Essay it is, then.
Scary people for a scary world
#4: PAUL “What would you spend that money on?” MARTIN
Those of you who’ve been spending a fair bit of time indoors lately may well have noticed that daytime BBC is beginning to resemble an eerily sheeny branch of Cash Converters. People are encouraged to hunt down the ‘clutter’ (god bless the televisual lexicography for gifting Lorne Spicer and friends that one) in their houses and then sell it at auctions or similar selling-off-things. This has long been a minor British TV obsession, mainly through the not-entirely-in-it-for-the-money Antiques Roadshow which most people only watched so they could go “Ah, she was expecting more than that!” when the people who owned the antiques tried to express shock at the size of the valuation of their thingy. Now, however, we’re in it for the money, as Bargain Hunt, Cash In The Attic, Car Booty and, in the case of our subject here, Flog It! quickly confirm in their title sequences.
This uncomfortably mercenary attitude really is not helped by Mr Martin. He has a peculiarly creepy, eerie presence, that of a man who really wants you to say a lot of things but isn’t actually listening to any of them. He has the habit of leaping right on top of anything he can latch onto and agreeing with it – “So where are you going on holiday?” “North Wales -” “OhNorthWales! I love going there!” etc. -and that thing that these daytime presenters do, of hovering that bit too close, being that bit too intrusive, being on-screen way, way too much. He’s a great one for the arm around the shoulder. Then there’s the pretending to care in the human interest stories of the sellers, the shoe-horning of the stories onto the people. When the items go to auction he’s always right at the back of the hall with the seller and his expert valuer (who wears a suit – Paul, being a hip young presenting type, has hair like James May and a pastel coloured shirt with exactly two buttons undone), and the first thing he asks – “Now, if this were to meet its estimate, what would you do with the money?” He always seems to look away as they’re telling him this too. He may just be focusing on when the lot’s coming up, but just comes off as though he really couldn’t give a toss. The focus is always on how much it’ll make, how collectible is it, how much more would it be worth if…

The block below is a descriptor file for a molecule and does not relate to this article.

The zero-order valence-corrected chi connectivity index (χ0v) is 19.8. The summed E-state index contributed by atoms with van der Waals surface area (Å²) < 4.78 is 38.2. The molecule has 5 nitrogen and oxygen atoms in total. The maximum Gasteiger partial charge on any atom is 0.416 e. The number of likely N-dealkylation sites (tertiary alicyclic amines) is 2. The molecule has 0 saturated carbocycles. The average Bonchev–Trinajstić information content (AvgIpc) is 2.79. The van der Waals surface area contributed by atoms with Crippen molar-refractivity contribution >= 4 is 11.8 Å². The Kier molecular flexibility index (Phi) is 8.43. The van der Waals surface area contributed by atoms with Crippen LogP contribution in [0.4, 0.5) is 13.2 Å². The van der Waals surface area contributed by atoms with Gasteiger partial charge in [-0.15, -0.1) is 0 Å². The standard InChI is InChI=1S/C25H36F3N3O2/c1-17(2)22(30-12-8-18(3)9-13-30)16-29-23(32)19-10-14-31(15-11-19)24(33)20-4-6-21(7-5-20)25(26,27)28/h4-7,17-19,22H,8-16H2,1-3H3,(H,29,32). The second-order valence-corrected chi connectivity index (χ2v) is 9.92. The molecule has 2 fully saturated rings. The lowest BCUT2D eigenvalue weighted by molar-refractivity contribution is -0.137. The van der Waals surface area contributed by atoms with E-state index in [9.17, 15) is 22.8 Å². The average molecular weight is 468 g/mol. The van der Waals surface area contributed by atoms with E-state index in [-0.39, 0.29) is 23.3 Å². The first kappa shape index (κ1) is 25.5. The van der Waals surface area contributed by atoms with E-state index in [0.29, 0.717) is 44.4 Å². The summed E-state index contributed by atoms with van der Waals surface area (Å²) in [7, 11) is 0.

And the really odd thing is Flog It! seems to be aware of this and feels a bit guilty about it. There are therefore brief historical bits about antiques and an ‘in-depth’ analysis of the qualities of the items. But this show is called Flog It!, and that’s something Martin has no trouble in doing, insincerity seemingly dripping from every pore as he congratulates or commiserates the seller afterwards, arm round the shoulder, “Isn’t that amazing?/Oh, that’s a shame” before congratulating/mock-haranguing the expert, then “Well, we’ve managed to make some dreams come true here today/Well, it’s a shame that we couldn’t make it happen, but have you enjoyed yourselves?”
It’s the token nods, though, that get me, the attempts to try and ‘educate’, the attempts by Martin to show that hey, he’s more than just a pretty face that’s eerily reminiscent of James May, he knows about antiques as well. It’s like McDonald’s pimping its salads and healthy food range. I bought one of their new low-fat chickeny things the other day. A man on the bus told me that it fucking stank. He had a point. 2/10
Great Ceefax TV Listings Of Our Time
0600: TELETUBBIES– Extended weekend edition
Minor Public Service Announcement
Freaky Trigger favourites Big & Rich’s Horse Of A Different Color album gets its official UK release on the 6th of September.